Tag Archives: free speech

Chick-fil-A Day across America

I hereby declare August 1 Chick-fil-A Day in America henceforth and forevermore..

Gainesville and Ocala, Florida:

Gainesville Chick-fil-A supporters turn out for ‘Appreciation Day’

Traffic backs up along Archer Road during “Chick-fil-A Appreciation Day” outside the Gainesville  location on Wednesday. http://www.gainesville.com/article/20120801/ARTICLES/120809983/1182?Title=Gainesville-Chick-fil-A-supporters-turn-out-for-Appreciation-Day

Chick-fil-A ‘Appreciation Day’ has Ocala locations packed

Customers queue outside the Chick-fil-A on State Road 200 in Ocala on Wednesday.http://www.ocala.com/article/20120801/ARTICLES/120809989?tc=cr

It’s nationwide:  http://legalinsurrection.com/2012/08/legal-insurrection-readers-chick-fil-a-photos/

(Just practicing for Election Day turnout.)  Smile…..

Posted:  08.02.12 A.D. @ 5:15 a.m.

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This is America, We Have Free Speech. Or Do We?

We do have free speech in this country…..don’t we? 

Congress shall make no law respecting an establishment of religion, or prohibiting the free exercise thereof; or abridging the freedom of speech, or of the press; or the right of the people peaceably to assemble, and to petition the Government for a redress of grievances.

In Hustler Magazine, Inc. v. Falwell, 485 U.S. 46 (1988), the United States Supreme Court held, voting 8-0, that the First Amendment’s free-speech guarantee prohibits awarding damages to public figures to compensate for emotional distress intentionally inflicted upon them unless they can show that the statements that gave rise to the distress were false and that the person that made those statements knew they were false or acted with reckless disregard for the truth in making the statements.

And, again, in the following case, involving the broadcasting of George Carlin’s “seven words” uncensored by Pacifica radio station WBAI, which eventually led to a Supreme Court case, FCC v. Pacifica Foundation (1978), that helped define acceptable free speech limits on broadcast television and radio in the United States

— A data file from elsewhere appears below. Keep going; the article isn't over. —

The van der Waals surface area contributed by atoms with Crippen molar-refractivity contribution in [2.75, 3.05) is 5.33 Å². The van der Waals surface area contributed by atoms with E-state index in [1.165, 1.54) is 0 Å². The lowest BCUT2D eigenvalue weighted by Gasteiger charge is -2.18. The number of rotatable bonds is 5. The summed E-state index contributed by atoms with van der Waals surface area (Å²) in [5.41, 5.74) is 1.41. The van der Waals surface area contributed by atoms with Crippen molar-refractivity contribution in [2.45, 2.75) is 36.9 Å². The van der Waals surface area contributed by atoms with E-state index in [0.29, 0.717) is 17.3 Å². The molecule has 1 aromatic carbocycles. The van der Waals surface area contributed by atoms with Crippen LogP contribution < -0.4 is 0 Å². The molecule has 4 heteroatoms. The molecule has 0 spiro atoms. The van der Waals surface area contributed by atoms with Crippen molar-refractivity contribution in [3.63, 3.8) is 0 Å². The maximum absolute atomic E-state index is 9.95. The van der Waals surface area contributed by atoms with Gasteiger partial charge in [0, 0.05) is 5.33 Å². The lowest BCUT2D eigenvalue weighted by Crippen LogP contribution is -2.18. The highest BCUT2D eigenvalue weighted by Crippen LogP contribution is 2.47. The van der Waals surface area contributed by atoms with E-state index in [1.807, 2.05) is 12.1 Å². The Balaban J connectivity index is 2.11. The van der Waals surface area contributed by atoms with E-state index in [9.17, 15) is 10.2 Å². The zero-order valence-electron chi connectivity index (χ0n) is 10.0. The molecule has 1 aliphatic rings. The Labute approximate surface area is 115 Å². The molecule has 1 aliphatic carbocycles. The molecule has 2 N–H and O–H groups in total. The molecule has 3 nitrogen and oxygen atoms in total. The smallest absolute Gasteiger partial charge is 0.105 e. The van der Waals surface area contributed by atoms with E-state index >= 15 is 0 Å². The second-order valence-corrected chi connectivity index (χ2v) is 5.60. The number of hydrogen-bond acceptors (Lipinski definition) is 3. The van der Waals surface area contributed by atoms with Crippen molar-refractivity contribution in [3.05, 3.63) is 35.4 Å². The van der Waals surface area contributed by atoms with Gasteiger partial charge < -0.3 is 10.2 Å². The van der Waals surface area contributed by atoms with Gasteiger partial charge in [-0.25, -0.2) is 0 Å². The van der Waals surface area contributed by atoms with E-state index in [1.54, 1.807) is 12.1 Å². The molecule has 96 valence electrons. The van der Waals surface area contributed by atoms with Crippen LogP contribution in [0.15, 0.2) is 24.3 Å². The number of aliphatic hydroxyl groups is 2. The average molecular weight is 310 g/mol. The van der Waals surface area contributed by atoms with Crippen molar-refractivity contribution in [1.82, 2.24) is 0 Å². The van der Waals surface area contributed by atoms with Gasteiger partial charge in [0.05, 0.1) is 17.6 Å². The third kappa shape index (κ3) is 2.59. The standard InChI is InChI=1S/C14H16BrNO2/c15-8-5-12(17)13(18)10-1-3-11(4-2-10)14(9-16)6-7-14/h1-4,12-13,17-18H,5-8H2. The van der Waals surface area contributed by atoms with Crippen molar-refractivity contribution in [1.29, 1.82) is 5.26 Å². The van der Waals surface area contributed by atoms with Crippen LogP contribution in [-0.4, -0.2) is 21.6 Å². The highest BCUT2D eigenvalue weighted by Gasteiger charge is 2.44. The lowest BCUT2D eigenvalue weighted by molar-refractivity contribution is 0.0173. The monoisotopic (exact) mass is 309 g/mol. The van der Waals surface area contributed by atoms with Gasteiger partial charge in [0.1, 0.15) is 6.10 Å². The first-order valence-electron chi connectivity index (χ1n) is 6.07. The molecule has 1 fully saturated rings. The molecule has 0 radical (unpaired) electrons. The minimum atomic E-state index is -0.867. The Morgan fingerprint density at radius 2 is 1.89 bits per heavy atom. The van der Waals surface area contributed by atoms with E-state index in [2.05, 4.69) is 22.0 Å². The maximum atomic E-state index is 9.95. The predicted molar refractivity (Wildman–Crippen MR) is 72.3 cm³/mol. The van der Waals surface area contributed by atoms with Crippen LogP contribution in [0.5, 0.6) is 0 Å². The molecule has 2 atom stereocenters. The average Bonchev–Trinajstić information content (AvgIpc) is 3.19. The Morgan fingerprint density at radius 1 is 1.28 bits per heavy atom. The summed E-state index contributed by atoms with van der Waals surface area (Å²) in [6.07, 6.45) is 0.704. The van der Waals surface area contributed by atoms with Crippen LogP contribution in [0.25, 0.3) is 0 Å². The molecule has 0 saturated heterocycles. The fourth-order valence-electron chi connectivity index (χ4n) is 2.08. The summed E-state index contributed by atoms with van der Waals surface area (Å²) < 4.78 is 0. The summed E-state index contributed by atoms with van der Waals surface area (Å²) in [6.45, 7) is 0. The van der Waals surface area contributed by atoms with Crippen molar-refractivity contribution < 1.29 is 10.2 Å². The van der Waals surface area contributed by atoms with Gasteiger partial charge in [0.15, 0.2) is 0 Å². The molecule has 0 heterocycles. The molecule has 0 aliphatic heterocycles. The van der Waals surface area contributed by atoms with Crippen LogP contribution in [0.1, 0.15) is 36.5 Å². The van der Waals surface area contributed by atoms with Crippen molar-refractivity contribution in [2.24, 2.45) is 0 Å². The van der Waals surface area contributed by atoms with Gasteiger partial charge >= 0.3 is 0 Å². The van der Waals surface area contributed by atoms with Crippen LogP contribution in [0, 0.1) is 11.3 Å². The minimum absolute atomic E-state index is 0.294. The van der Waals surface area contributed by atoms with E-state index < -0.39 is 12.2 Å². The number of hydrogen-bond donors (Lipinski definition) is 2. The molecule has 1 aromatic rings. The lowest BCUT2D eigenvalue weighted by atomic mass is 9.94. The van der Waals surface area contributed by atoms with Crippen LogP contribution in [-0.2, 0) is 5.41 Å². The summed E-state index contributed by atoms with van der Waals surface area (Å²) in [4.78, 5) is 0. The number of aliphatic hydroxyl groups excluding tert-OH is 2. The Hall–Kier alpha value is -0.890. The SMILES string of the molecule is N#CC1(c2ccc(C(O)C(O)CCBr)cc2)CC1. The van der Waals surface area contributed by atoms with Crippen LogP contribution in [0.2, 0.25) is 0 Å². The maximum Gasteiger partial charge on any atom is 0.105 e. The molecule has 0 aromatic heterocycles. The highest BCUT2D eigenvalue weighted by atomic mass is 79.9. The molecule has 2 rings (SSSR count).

Federal Communications Commission v. Pacifica Foundation, 438 U.S. 726 (1978) is a landmark United States Supreme Court decision that defined the power of the Federal Communications Commission (FCC) over “indecent” material as applied to broadcasting.

And yet this week in June, 2008, there has been another media storm concerning Don Imus, who was fired in April, 2007, for saying “nappy-headed hos” in a broadcast, claiming he got racial again by saying, What color is he?” and “Well, there you go” and “Now we know.”  I am not going to recite the entire episode here because it’s already been done.  But Imus is being “monitored” by the likes of Al Sharpton, who is himself being investigated for income tax invasion and who knows what else.  Someone was on O’Reilly last night saying he knew what Imus meant, even though Imus has said he meant something else.  So now we have people who can read minds, and Lord knows, if they read a mind, we have to go with what they saw.

I wish I could put the “seven words that can’t be said on tv” in this post, I am tempted, but I’ll control myself.  What I would like to know is who added to this list the words, “What color is he?” and “Well, there you go, now we know”?

The truth is, he can say that!  And it doesn’t matter what he meant by them.  It is not against the law to say those words, it is not a violation of any rule or FCC regulation, nothing.  He can say that!  This is America! 


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